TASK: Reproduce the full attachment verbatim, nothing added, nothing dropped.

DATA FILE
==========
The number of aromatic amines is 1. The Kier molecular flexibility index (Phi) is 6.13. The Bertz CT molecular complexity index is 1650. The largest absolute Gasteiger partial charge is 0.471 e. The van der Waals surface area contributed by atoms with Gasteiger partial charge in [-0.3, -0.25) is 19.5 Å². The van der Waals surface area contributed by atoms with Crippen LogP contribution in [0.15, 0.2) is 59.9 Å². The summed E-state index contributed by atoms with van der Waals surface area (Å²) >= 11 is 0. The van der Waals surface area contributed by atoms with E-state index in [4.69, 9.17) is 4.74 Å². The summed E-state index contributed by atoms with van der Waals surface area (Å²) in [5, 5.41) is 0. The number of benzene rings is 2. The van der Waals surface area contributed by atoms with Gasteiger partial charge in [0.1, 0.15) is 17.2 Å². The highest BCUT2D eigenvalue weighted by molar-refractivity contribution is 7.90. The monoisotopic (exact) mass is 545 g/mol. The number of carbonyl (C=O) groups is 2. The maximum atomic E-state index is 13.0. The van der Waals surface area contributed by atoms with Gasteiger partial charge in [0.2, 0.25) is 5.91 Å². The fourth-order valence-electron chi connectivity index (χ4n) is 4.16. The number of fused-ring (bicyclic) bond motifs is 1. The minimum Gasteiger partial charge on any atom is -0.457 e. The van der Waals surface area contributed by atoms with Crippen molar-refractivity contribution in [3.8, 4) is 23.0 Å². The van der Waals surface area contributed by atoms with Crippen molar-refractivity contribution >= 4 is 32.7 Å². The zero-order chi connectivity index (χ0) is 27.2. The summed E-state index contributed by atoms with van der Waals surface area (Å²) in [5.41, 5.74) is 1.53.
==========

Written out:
The number of aromatic amines is 1. The Kier molecular flexibility index (Phi) is 6.13. The Bertz CT molecular complexity index is 1650. The largest absolute Gasteiger partial charge is 0.471 e. The van der Waals surface area contributed by atoms with Gasteiger partial charge in [-0.3, -0.25) is 19.5 Å². The van der Waals surface area contributed by atoms with Crippen LogP contribution in [0.15, 0.2) is 59.9 Å². The summed E-state index contributed by atoms with van der Waals surface area (Å²) >= 11 is 0. The van der Waals surface area contributed by atoms with E-state index in [4.69, 9.17) is 4.74 Å². The summed E-state index contributed by atoms with van der Waals surface area (Å²) in [5, 5.41) is 0. The number of benzene rings is 2. The van der Waals surface area contributed by atoms with Gasteiger partial charge in [0.1, 0.15) is 17.2 Å². The highest BCUT2D eigenvalue weighted by molar-refractivity contribution is 7.90. The monoisotopic (exact) mass is 545 g/mol. The number of carbonyl (C=O) groups is 2. The maximum atomic E-state index is 13.0. The van der Waals surface area contributed by atoms with Gasteiger partial charge in [0.2, 0.25) is 5.91 Å². The fourth-order valence-electron chi connectivity index (χ4n) is 4.16. The number of fused-ring (bicyclic) bond motifs is 1. The minimum Gasteiger partial charge on any atom is -0.457 e. The van der Waals surface area contributed by atoms with Crippen molar-refractivity contribution in [3.8, 4) is 23.0 Å². The van der Waals surface area contributed by atoms with Crippen molar-refractivity contribution >= 4 is 32.7 Å². The zero-order chi connectivity index (χ0) is 27.2. The summed E-state index contributed by atoms with van der Waals surface area (Å²) in [5.41, 5.74) is 1.53.